NEW YORK (AP) A team of New York architects flew to Haiti with prototypes of an octagonal vinyl structure they hope will help house some of the 1.5 million Haitians still homeless because of the Jan. 12 earthquake.
The first of the aluminum-and-steel octagonal structures will be built in Jacmel in southern Haiti under an arrangement with the nonprofit group Rural Haiti Project. Each has 166 sq. ft. (15.4 sq m) of space and is designed to withstand wind, hurricanes and earthquakes.
Haiti’s housing shortage is acute, with homeless camps growing instead of shrinking as even more people leave standing homes in search of aid or unable to pay rent. Others are afraid to return to the thousands of homes rated safe to enter, unsure of whether another quake will come.
“There are people who are in these vulnerable conditions every day that can’t live in those situations very long without getting sick,” said architect Rodney Leon, project manager of the octagonal shelter. “So we wanted to find something that was somewhere between a tent and a permanent house.”
Deutsche Bank provided a $50,000 challenge grant for the project, called HaitiSOFTHOUSE, and organizers have raised most of the other $50,000, said Gary Hattem, president of the Deutsche Bank Americas Foundation. The structures can be mass produced for less than $3,000 each.
One of the structures designed by Leon — who also designed the African Burial Ground National Monument — went on display June 3 at the bank’s U.S. headquarters on Wall Street.
“This is so far superior to the tent communities that people are in,” Hattem said.
The SOFTHOUSE units can be clustered for extended families or for use as a school or clinic. The units can be assembled in one day and, weighing about 400 lbs. (180 kg), can be picked up and moved by hand. They are designed to last up to five years.
Architect Lonn Combs said the octagonal shape is “inherently more rigid against lateral forces” than a square.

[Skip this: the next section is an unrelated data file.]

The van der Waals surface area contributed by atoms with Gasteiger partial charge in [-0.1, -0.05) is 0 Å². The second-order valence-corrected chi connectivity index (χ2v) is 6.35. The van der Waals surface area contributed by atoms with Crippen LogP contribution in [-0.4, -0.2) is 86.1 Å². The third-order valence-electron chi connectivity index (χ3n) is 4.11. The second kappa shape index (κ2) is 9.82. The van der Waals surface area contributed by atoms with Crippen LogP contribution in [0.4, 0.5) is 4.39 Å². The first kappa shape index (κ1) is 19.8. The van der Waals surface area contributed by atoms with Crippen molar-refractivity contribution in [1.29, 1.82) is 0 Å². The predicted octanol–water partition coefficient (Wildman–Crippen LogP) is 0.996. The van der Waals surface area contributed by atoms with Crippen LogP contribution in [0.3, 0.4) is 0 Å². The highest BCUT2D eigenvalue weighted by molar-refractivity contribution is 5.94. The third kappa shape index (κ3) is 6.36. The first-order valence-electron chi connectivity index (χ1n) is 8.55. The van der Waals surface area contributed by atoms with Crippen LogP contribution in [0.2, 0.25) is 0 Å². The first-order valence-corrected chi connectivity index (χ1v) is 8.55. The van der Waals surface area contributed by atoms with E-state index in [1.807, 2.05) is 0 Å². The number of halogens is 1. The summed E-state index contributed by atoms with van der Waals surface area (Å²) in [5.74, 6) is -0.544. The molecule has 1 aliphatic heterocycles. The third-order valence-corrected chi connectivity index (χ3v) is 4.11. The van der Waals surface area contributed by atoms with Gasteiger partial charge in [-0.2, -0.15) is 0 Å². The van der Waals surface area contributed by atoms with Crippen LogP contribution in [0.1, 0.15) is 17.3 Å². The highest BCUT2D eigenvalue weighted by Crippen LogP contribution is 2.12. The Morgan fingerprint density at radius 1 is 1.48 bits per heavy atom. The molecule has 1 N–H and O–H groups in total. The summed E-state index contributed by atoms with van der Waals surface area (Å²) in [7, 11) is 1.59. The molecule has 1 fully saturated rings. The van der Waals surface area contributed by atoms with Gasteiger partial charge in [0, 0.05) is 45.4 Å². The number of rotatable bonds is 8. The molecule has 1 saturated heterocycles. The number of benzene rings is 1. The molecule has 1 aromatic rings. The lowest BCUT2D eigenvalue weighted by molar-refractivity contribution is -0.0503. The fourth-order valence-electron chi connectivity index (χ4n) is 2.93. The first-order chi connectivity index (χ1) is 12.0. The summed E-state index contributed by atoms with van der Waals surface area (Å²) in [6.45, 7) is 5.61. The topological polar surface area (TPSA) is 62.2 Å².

There has been no shortage of ideas for transitional shelter — which many experts believe will become permanent anyway. For months, entrepreneurs have visited officials, selling projects for house-building factories, experimental structures and prefabricated huts.
Meanwhile, navigating Haiti’s byzantine, corruption-addled customs system has been difficult. Builders have complained of delays at ports and at the border, holding up construction.
Combs said there is no one single solution to Haiti’s housing crisis.
“What makes us unique is that we have access to a site in Jacmel right now,” he said. “We will be able to provide 20 units next month in a kind of field test.”
The United Nations’ envoy to the Haitian reconstruction committee, Edmond Mulet, told the group at its meeting on June 2 that Haiti’s struggling democracy is in jeopardy if earthquake survivors’ lives are not improved.
“The longer that the victims continue living in precarious conditions, the more they will have reason to be discontent,” Mulet said at the meeting in the Dominican resort of Punta Cana. “That discontent can be manipulated for political ends.”
The committee is led by former U.S. President Bill Clinton and Haitian Prime Minister Jean-Max Bellerive. Clinton, who heads the committee overseeing Haiti’s reconstruction money, advocated a USAID-funded project in the capital region to build 125,000 temporary shelters at a cost of $1,300 each. The structures could be made more permanent with optional upgrades.
The problem, aid workers told him, is finding landowners willing to turn over property to become hardened long-term communities. Those could easily become new shantytowns, with no plans for new tenants to pay rent or become property owners themselves.
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